FIG. 5 illustrates a block diagram of a validating unit 310, in accordance with an exemplary embodiment of the invention. Validating unit 310 includes checksum decoder 502, signature decoder 504 and time-validity-checking unit 506. Checksum decoder 502 checks if values of all the fields of message 200 are correct and unchanged after message 200 was transmitted by CTU 104. In an embodiment of the invention, checksum decoder 502 may be an arithmetic error detection code. It calculates a checksum, using all the fields of message 200 and verifies the validity by comparing the calculated checksum with the value of checksum 230. Signature decoder 504 checks the authenticity of message 200 by checking if it is coming from an authorized source. In an embodiment of the invention, signature 226 contains an encoded signature created using techniques of public key cryptography. The encoded signature needs to be verified to check for authenticity. When a public-key/private-key pair is used for a signature, the authorized source uses the private key to create a signing code, typically by taking some kind of a checksum of message 200 and performing a ‘signing’ calculation, using the private key. The ‘signing’ calculation may be equivalent to a ‘decode’ or ‘decrypt’ operation on the checksum to produce the signature. To verify the authenticity of the signature, signature decoder 504 uses the public key, which may be certkeyId. 224. The public key verifies that the encoded signature, when ‘encoded’ or ‘encrypted’, produces the same checksum. The checksum is calculated independently by signature decoder 504, using all the fields of message 200, except may be, hops-to-live 228 and checksum 230. The fields of message 200 are designated to be protected against tampering/modification. In an embodiment of the invention, time validity checking unit 402 may be a part of validating unit 310 also. In various embodiments of the invention, validating unit 310 may include a combination of one or more of checksum decoder 502, signature decoder 504 and time validity checking unit 506.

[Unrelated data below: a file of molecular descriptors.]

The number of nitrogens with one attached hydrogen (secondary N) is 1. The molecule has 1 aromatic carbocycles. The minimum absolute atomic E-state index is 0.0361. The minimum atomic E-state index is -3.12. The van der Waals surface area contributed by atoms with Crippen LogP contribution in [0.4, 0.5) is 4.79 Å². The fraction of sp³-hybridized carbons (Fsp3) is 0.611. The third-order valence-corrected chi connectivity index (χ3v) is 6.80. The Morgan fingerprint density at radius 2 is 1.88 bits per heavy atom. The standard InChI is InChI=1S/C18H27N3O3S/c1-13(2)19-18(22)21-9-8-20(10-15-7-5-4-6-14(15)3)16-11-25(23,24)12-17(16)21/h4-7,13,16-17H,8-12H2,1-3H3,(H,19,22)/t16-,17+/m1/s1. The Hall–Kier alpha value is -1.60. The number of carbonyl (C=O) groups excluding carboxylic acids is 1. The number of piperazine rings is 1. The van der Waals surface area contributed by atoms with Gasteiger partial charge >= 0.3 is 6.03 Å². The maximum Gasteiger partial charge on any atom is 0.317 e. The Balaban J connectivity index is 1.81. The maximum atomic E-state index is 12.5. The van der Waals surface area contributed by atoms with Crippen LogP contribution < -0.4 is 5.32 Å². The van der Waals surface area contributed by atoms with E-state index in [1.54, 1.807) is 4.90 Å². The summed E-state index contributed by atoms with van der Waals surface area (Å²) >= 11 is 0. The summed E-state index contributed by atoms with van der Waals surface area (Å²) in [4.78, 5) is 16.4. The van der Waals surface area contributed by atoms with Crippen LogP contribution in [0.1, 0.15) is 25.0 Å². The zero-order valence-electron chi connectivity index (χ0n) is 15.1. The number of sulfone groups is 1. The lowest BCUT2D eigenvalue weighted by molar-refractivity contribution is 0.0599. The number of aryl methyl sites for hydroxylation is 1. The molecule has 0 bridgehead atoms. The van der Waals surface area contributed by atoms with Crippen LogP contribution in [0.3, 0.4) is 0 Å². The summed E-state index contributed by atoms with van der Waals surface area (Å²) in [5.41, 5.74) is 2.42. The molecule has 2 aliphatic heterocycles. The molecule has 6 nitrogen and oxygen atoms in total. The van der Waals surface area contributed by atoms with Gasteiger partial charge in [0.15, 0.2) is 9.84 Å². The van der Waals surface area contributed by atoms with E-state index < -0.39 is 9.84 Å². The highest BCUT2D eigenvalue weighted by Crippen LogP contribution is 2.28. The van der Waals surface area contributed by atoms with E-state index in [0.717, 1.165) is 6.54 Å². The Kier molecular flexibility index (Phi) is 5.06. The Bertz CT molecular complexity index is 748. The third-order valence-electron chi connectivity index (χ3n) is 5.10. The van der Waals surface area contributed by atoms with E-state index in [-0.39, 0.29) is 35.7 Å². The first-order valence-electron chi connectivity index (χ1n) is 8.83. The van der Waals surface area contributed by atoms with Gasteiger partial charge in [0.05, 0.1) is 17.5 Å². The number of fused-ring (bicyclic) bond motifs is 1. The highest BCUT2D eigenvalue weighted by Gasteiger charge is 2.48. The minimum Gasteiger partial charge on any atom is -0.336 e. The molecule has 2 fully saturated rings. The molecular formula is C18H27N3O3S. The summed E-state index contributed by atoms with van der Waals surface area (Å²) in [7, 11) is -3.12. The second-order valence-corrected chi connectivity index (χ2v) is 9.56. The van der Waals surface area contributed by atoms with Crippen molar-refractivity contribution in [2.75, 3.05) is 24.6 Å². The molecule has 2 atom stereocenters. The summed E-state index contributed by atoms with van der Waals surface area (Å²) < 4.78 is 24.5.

In various embodiments of the invention, elements of system 300 such as, receiving unit 202, validating unit 204, communication unit 206, and forwarding unit 208, are implemented in the form of software, hardware, firmware, or their combinations thereof.

FIG. 6 is a flowchart, illustrating a method for wireless communication of a traffic signal, in accordance with an exemplary embodiment of the invention. At step 600, message 200 is received by receiving unit 302. At step 602, the forwardabilty of message 200 is determined by forwarding control unit 306. In an embodiment of the invention, the forwardability of message 200 is determined by using validity duration 222 and GPS timestamp 220, by time validity checking unit 402. The value of validity duration 222 added to GPS time stamp 220 gives the time up to which message 200 is valid. If the time of receiving message 200 is less than the time up to which message 200 is valid, message 200 is forwardable.

In another embodiment of the invention, forwardability of message 200 is determined by using hops-to-live 228, by forwarding count checking unit 404. Hops-to-live 228 is the number of times message 200 can be forwarded. If the value of hops-to-live 228 is greater than zero, message 200 is forwardable. Further, forwardability of message 200 is determined by forwarding-region-checking unit 406 by checking if message 200 is received within forwarding regions 218. In an embodiment of the invention, forwarding region checking unit 406 is a software module that checks and compares the GPS location of the vehicle.